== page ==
Fwd: Re: Thunderbird Project as 3rd-year Engineering Group Project
mkmelin+mozilla at iki.fi
Wed Feb 10 20:35:00 UTC 2016
I doubt replacing the editor is a good group project. It's not an easy
task, and the work load would not appear easy to split up. You'd have to
take many many steps until you make it work at all, and it requires a
lot of familiarity with the code.
Ideally it should be a lot of smaller related bugs so that you can move
forward and feel you achieve something.
Maybe a group could take on dissecting the document in bug 1243449
usability of encryption)?
On 03.02.2016 11:21, Axel Grude wrote:
> Hi Kent. / James
> Well we have been knocking about the idea of replacing the HTML editor
> (which is currently the generic component from m-c) of Thunderbird for
> years and it always been deferred to some day in the future. Also
> there have been numerous suggestions of integrating other existing
> editors. Without a dedicated developer I am very much doubtful this is
> ever going to be fixed within the scope of a bugzilla bug.
> Might this be in scope for a team of five people? If you think it is
> suitable, I could dig out some of the conversations and suggestions
> that were made and collate them. I would also offer to work as a
> design reviewer / adviser for this particular task as I think it is
> very important for the future of Thunderbird.
> just an idea,
> *Axel Grude <mailto:axel.grude at gmail.com>*
> Software Developer
> Thunderbird Add-ons Developer (QuickFolders, quickFilters,
> QuickPasswords, Zombie Keys, SmartTemplate4)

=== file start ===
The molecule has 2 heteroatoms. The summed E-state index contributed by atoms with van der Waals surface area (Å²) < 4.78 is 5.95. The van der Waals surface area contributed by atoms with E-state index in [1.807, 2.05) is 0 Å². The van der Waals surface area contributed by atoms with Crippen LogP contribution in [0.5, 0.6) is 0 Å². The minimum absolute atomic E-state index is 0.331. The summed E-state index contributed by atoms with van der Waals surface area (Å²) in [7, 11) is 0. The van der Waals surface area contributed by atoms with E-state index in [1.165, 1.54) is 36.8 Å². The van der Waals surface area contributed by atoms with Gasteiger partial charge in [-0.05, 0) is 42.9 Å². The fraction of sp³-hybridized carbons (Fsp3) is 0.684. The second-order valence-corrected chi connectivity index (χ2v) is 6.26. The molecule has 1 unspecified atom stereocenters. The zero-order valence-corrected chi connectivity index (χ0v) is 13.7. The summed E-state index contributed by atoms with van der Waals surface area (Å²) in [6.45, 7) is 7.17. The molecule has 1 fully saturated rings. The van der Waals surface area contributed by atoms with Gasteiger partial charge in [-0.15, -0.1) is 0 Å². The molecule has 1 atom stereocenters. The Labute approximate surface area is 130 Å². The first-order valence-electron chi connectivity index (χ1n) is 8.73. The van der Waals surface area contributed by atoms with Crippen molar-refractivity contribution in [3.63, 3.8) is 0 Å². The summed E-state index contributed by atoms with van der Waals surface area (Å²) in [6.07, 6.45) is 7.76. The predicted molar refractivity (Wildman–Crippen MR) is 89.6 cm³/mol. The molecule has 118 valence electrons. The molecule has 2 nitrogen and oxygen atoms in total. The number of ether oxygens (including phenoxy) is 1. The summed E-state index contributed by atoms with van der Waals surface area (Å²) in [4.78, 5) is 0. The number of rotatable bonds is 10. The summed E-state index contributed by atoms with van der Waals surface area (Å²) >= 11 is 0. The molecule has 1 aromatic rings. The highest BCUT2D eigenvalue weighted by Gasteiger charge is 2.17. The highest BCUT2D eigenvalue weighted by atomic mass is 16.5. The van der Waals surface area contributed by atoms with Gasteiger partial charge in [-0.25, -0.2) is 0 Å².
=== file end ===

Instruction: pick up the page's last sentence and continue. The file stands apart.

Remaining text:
> AMO Editor Get Thunderbird!
>> *Subject:* Fwd: Re: Thunderbird Project as 3rd-year Engineering Group
>> *From: *R. Kent James
>> *To:* Tb-planning
>> *Sent: *Tuesday, 02/02/2016 22:38:59 22:38 GMT ST +0000 [Week 5]
>> I've had some discussions with James Quilty about major student
>> engineering projects involving Thunderbird. Here is his proposal, and
>> he is asking for specific suggestions of appropriate projects.
>> R. Kent James
>> Chair, Thunderbird Council
>> -------- Forwarded Message --------
>> Hi Kent,
>> Here's the proposal I made for a 3rd-year engineering group project
>> working on part of Thunderbird, edited for coherence. I'd be happy
>> for this to be forwarded to a mailing list for wide consideration.
>> The School of Engineering and Computer Science
>> <http://ecs.victoria.ac.nz/> at Victoria University of Wellington
>> runs group projects as part of its project management course. The
>> School has students from three specialisations, Electronics and
>> Computer Engineering (ECEN), Software Engineering (SWEN) and Network
>> Engineering (NWEN). I'm running these courses from this year.
>> I'm looking for suitable projects for a team of 4-6 students which
>> could run across our academic year (March-October) with a workload of
>> about 5 hours per week for a total of around 150 hours. Both figures
>> are per student. The purpose of the project is to give the students
>> practical experience in applying the project management tools they
>> are learning about in
>> lectures. An achievable but challenging project for SWEN (and NWEN)
>> students would be really good - this is where I thought a Thunderbird
>> project might be appropriate.
>> To give you an idea of what students have been able to produce last
>> year in a half-year project, please see the WaiNZ
>> <http://wainz.org.nz/> homepage. The map UI and the Android, iPhone
>> and Windows Phone apps were all produced or refined in a half-year
>> project. I'd like something with similar scope for 2016, just run